Milk Producers: Congress Still Pushing Farmers Over Cliff

Photograph by Daniel Acker/Bloomberg

Dairy cows stand in the milking parlor at a farm in Illinois.

The National Milk Producers Federation isn’t very happy about the nine-month extension of current farm policy included in the Senate-passed version of the budget deal, calling it “a devastating blow to the nation’s dairy farmers.”

“After months of inaction, the plan that passed overnight as part of the fiscal cliff package amounts to shoving farmers over the dairy cliff without providing any safety net below,” Jerry Kozak, the trade association’s president and chief executive officer, said in a statement today.

He called the agriculture  provision, included at the request of Senate Minority Leader Mitch McConnell, “little more than a New Year’s Day, hair-of-the-dog stab at temporarily putting off decisions that should have been made in 2012 about how to move farm policy forward, not offer more of the same.”

The 2008 law setting agriculture policy lapsed in September after Congress wasn’t able to pass a new five-year bill. Without current controlling policy, agriculture programs revert to rules dating to 1949 that have served as the basis of  all subsequent legislation. Agriculture Secretary Tom Vilsack has said that the pricing policy mandated by those rules could result in a doubling of milk prices.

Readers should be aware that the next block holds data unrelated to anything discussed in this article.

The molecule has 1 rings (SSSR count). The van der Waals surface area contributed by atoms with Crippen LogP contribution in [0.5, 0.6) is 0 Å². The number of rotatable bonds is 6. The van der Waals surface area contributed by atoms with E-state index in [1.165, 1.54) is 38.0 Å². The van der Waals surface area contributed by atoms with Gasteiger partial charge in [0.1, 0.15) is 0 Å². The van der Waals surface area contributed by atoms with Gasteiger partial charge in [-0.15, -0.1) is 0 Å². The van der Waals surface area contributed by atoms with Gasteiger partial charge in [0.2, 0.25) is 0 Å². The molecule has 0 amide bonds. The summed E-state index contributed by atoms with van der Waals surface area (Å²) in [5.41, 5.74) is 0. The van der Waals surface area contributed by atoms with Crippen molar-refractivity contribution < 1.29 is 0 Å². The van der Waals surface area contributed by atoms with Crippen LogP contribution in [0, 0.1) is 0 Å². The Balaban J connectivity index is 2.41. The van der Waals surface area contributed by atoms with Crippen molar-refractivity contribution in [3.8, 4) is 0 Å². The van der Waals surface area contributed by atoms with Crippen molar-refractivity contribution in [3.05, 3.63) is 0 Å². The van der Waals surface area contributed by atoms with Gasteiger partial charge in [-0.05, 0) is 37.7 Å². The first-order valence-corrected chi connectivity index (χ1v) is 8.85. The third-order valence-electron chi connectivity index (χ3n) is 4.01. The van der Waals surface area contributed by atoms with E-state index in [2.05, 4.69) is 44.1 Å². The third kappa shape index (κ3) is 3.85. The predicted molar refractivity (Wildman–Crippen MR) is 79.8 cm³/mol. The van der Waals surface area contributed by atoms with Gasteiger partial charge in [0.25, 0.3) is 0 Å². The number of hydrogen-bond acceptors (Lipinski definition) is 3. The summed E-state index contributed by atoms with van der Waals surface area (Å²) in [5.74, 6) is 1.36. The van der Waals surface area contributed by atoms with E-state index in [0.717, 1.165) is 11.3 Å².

Kozak’s group had backed a draft bill agreed to over the weekend by the leaders of the House and Senate Agriculture Committees. It would have extended the expired farm law through Sept. 30, provided disaster aid for producers affected by this year’s drought and made changes to milk policy, including managing supply partly by setting production limits for farmers
who enroll in a market-stabilization program.

In a statement after the Senate vote, Senate Agriculture Committee Chairwoman Debbie Stabenow, a Michigan Democrat, said that while she had voted for the legislation, McConnell’s extension “reforms nothing, provides no deficit reduction, and hurts many areas of our agriculture economy.” She said her committee would begin work on a farm bill after the 113th Congress convenes Jan. 3.

“We’re starting 2013 on a bad note,” Kozak said in his statement.

From Bloomberg Government’s Congresstracker blog.

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